Good for you, good for the planet.
Good for you, good for the planet.
All of the bananas in our smoothies are Rainforest Alliance certified. The Rainforest Alliance is a brilliant organisation that supports the rights and well-being of farm workers, as well as local wildlife and the environment. The eagle-eyed among you might have noticed their certified logo on the back of our smoothie carton packaging:
This week it also happens to be their third annual Follow the Frog week, and they've made this great little video to show you just how easy it is to do your bit. Trust us, it's pretty entertaining and well worth three minutes and ten seconds of your time.
Oh, and just so you know - that Follow the Frog video was made by a nice chap with lovely silver hair called Max Joseph. As well as being down with the kids by being the co-star of the MTV programme Catfish, Max is also currently doing some filming with us for a new TV advert that's due to hit your screens early in 2014 . It's all very exciting. To follow Max's adventures filiming our advert in London, Peru and Uganda - follow us on Instagram at http://instagram.com/innocentsmoothies
A few small changes to what we eat can be really good for the planet (and really good for us too). Next time you make spaghetti bolognese try swapping a bit of the meat for some seasonal veg. Find out more and download some tasty recipes on our website here.
Thanks to Dabble With Your Dinner for the seasonal veg tips and the great photos.
What we eat has a massive impact on our health and the health of the planet, and in the UK the food we eat (growing, producing and importing it) is responsible for 30% of our carbon emissions. But the good news is thata few small changes to what we eat can be really good for the planet (and really good for us too). Our friends at WWF UK have developed the five Livewell principles to help make our food choices both healthy and green, and the best part is that there are no complicated rules to follow, no need to chop everything up into tiny pieces, and no need to start eating lettuce soup (unless of course you really like lettuce soup). Find out more and download some tasty recipes here.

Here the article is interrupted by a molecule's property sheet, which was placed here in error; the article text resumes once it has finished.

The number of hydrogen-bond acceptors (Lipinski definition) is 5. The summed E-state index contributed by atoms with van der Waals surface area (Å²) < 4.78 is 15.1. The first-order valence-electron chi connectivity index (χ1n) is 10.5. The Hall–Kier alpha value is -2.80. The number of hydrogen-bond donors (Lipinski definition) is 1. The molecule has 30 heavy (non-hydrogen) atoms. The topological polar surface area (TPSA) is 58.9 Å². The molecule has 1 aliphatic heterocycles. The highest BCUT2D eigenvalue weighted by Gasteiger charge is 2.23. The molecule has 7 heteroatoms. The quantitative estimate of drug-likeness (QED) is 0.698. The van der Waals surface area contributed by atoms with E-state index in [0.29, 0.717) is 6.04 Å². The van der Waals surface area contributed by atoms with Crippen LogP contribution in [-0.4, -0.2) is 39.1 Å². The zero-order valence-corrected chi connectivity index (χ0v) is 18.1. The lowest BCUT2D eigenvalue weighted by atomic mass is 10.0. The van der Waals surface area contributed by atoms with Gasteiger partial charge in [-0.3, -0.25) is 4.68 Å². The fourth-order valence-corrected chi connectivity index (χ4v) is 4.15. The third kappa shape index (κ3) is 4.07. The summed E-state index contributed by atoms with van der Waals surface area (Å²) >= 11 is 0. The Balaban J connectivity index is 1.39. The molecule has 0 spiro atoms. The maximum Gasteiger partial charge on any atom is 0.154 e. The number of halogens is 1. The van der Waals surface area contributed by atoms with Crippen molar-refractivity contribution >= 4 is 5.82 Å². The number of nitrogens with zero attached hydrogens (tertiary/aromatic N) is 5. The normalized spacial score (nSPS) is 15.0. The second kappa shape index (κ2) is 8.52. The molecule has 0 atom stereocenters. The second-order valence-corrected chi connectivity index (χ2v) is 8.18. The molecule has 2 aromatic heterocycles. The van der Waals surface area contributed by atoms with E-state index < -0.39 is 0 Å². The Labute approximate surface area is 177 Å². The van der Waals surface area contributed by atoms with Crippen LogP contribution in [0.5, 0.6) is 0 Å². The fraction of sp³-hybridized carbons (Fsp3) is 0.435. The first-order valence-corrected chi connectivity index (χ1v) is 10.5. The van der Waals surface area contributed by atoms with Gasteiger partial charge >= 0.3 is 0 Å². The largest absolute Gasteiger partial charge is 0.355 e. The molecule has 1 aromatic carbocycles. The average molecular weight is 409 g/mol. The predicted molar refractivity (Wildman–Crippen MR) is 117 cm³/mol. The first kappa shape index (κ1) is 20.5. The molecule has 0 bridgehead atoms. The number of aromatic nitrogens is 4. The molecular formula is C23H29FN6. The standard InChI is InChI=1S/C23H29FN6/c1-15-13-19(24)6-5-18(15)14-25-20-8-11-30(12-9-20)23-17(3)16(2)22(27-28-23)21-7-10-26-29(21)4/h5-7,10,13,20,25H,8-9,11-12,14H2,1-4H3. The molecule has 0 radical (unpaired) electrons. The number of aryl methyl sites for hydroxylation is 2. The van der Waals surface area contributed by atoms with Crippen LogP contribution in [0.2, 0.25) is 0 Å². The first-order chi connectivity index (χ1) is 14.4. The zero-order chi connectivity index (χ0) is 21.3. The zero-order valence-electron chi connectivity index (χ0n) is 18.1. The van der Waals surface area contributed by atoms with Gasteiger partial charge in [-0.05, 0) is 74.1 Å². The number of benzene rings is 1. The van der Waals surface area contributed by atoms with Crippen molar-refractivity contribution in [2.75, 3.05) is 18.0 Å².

Hope Greeners Farm in Ngora is a training centre for farmers run by Helen Kongai, the Send A Cow Zonal Coordinator for eastern Uganda. It is here that I meet the remarkable Anna Grace, a woman like no other I've ever met before.
It’s 8am, I’ve just had breakfast, and I’m trying to shake off the ants that collected in my shoes and are now running up
my trouser legs, when out of the corner of my eye I see a woman bounding towards
me and waving her arms wildly, her face obscured by a huge grin. That woman is Anna Grace. She’s
64, and despite the fact that she left school at the age of 10 to get married,
she greets me in English. She says she might not get the chance to see me again
and she can’t let me go without giving me a message for everyone back at innocent.
Anna Grace is one of Send A Cow’s Peer Farmers and a member of one of the groups funded by the innocent foundation. Just listening to her speak makes you feel as though you could do anything in the world if you wanted to. The way she talks reminds you how exciting it is to be alive, and if I'd had internet access I wouldn't have been at all surprised to find myself signing up for the London Marathon, registering an Astrophysics degree at the Open University and booking myself in for a tattoo once she'd finished talking.
Here's what she had to say:
“When you go back to innocent I want you to tell all your friends that I, Anna Grace, love them. I LOVE them. I used to be so poor I didn’t even have clothes. When I went to the well everyone would leave me to pump the water by myself because I was so smelly. I only had one item of clothing and it was in tatters. I was disgusting and everyone hated me.
Noone would help me. Not even my husband, or his family. They left me to rot. But Send A Cow taught me the rules by which to live a healthy life. They taught me how to look after myself and be hygienic. To take pride in my body and keep it clean. They taught me to plant trees and crops to feed the cow and feed myself. They taught me to eat vegetables so I could be fit and strong.
Look at me. I’m 64 and I am strong. I can do whatever I want. I can run, I can dance...anything. Thank you, thank you all.”
And with that, she skips off back to her farm, laughing away to herself and leaving me to get back to the business of removing ants from my trousers. What a woman.